We know that those working in the sector are constantly striving to deliver better outcomes, with goals such as helping people to live more independently, avoiding family breakdown and reducing homelessness. Achieving these would not only improve lives but would also result in reduced spending on acute services which are the most expensive. Some authorities do really well at this and we want to highlight their outstanding performance.
We make our analysis available to councils who request it on an individual basis, and show them how their performance compares with that of other local authorities with similar characteristics (their statistical neighbours). This helps them frame the right questions to ask to improve their performance, for example ‘what would it take to improve the effectiveness of our prevention investment so that we can see demand reducing for acute services?’
As we argue in our new book, The EDGEWORK Manifesto, all public service systems are complex. These systems do not have linear inputs leading to repeatable outputs. This makes measuring performance and comparing results between different organisations more difficult.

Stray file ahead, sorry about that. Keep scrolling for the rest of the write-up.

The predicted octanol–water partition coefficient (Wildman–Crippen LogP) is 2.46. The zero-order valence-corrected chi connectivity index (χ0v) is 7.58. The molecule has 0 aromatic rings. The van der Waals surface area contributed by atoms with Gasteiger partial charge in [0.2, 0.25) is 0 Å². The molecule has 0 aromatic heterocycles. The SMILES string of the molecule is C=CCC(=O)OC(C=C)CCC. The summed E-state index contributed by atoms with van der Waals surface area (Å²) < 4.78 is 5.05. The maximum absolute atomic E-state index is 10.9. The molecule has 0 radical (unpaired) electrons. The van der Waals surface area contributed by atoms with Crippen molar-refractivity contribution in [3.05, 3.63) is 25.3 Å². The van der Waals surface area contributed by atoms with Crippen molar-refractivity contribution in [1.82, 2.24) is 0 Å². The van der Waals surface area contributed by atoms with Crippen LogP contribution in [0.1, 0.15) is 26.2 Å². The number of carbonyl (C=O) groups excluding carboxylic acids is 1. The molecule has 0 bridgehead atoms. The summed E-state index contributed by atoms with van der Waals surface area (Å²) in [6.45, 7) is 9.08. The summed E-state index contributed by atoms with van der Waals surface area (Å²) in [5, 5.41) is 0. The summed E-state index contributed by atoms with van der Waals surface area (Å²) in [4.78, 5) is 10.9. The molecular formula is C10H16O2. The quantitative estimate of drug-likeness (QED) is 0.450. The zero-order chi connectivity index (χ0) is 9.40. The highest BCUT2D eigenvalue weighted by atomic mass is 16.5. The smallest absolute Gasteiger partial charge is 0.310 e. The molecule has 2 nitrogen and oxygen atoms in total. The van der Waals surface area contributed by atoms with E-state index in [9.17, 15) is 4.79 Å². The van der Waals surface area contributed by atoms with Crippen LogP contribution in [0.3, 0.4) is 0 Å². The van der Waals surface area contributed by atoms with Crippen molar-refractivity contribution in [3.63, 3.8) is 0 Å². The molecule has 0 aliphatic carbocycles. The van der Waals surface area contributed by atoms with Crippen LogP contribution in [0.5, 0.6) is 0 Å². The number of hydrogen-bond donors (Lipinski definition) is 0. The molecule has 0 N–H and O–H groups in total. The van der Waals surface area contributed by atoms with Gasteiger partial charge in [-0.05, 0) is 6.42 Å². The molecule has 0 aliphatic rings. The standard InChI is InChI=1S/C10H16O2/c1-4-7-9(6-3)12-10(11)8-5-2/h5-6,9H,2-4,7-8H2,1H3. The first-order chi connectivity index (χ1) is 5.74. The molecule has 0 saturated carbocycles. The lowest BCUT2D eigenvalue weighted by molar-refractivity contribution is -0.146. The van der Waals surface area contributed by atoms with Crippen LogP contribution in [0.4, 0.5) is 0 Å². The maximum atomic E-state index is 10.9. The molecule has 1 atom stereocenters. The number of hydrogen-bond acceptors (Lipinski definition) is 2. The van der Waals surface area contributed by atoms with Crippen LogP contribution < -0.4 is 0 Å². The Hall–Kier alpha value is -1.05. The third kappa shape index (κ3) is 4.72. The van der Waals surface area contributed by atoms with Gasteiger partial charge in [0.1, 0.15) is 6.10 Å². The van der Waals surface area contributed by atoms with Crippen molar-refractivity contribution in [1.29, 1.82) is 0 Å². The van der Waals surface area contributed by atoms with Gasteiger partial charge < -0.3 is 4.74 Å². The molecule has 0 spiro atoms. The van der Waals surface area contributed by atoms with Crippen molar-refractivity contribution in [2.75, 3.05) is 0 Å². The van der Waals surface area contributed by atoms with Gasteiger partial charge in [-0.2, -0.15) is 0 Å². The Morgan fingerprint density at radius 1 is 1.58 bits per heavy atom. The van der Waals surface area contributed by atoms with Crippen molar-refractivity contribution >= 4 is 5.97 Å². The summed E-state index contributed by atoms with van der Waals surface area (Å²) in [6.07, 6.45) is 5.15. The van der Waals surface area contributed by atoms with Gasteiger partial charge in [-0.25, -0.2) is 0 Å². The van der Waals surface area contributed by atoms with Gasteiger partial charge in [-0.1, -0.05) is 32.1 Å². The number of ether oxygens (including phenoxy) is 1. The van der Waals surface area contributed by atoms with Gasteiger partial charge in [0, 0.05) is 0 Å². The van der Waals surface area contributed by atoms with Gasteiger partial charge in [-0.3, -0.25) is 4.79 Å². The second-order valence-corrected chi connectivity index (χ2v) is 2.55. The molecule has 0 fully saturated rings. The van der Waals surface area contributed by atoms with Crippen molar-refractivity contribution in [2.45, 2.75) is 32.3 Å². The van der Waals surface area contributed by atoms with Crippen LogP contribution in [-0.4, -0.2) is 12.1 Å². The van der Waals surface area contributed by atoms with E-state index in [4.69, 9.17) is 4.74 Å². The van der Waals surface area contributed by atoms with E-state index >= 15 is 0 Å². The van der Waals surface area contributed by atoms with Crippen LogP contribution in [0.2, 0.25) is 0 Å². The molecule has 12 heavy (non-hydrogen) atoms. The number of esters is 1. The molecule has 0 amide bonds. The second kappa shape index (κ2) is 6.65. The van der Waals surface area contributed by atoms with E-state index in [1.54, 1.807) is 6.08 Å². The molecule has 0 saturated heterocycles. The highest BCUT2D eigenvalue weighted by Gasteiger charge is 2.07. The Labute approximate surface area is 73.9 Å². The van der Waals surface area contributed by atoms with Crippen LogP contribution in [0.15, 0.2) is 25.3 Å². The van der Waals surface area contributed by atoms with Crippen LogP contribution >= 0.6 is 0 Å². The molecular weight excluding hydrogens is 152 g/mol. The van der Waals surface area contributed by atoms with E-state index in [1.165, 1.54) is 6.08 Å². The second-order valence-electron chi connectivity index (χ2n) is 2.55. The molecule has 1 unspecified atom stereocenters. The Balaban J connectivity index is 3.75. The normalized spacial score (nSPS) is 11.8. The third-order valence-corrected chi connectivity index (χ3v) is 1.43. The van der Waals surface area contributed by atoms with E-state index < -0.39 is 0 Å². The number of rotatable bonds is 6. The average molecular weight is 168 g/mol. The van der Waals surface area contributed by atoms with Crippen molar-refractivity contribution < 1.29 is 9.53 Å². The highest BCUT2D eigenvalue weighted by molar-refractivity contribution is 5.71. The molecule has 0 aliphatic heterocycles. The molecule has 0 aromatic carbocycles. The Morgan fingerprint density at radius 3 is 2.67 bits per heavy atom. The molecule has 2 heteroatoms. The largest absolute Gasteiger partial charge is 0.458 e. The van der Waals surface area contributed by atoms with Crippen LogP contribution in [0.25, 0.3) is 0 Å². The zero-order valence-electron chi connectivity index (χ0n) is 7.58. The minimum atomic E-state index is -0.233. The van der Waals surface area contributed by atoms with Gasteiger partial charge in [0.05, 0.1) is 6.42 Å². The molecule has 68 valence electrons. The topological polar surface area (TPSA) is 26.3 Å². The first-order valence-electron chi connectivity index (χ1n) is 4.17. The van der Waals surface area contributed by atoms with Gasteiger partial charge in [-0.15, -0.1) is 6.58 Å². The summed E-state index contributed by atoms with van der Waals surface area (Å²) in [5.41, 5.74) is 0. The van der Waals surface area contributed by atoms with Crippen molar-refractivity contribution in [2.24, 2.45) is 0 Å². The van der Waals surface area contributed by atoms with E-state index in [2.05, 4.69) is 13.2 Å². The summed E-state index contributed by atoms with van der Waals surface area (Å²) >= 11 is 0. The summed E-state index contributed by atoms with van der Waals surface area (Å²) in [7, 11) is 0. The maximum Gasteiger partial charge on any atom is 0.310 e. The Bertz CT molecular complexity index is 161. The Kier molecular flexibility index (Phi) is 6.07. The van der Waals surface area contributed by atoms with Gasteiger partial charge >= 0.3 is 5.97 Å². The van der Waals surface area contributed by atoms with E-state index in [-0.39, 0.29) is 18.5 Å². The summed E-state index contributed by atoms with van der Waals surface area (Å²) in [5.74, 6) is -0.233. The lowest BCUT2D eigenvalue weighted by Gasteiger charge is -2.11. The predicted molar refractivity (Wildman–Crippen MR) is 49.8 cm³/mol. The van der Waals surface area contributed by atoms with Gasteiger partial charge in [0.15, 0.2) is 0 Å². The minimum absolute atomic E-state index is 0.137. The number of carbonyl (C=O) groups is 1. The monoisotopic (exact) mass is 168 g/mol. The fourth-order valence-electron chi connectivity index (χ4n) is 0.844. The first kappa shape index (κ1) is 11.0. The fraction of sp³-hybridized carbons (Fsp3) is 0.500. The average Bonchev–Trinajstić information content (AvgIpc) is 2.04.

Many people respond to this challenge by narrowing down their focus to measure something very specific. But we have gone the other way and widened the lens. Only by looking at a broad range of outcome measures and by aggregating spending can we approximate the complex systems being run by local authorities. This EDGEWORK approach makes our analysis of productivity particularly powerful, because it shows that despite this complexity, some councils are significantly more productive than others, and are able to achieve better outcomes for people while also spending less money. Our list of the top 10 most productive councils celebrates their success.
Top 10 most productive councils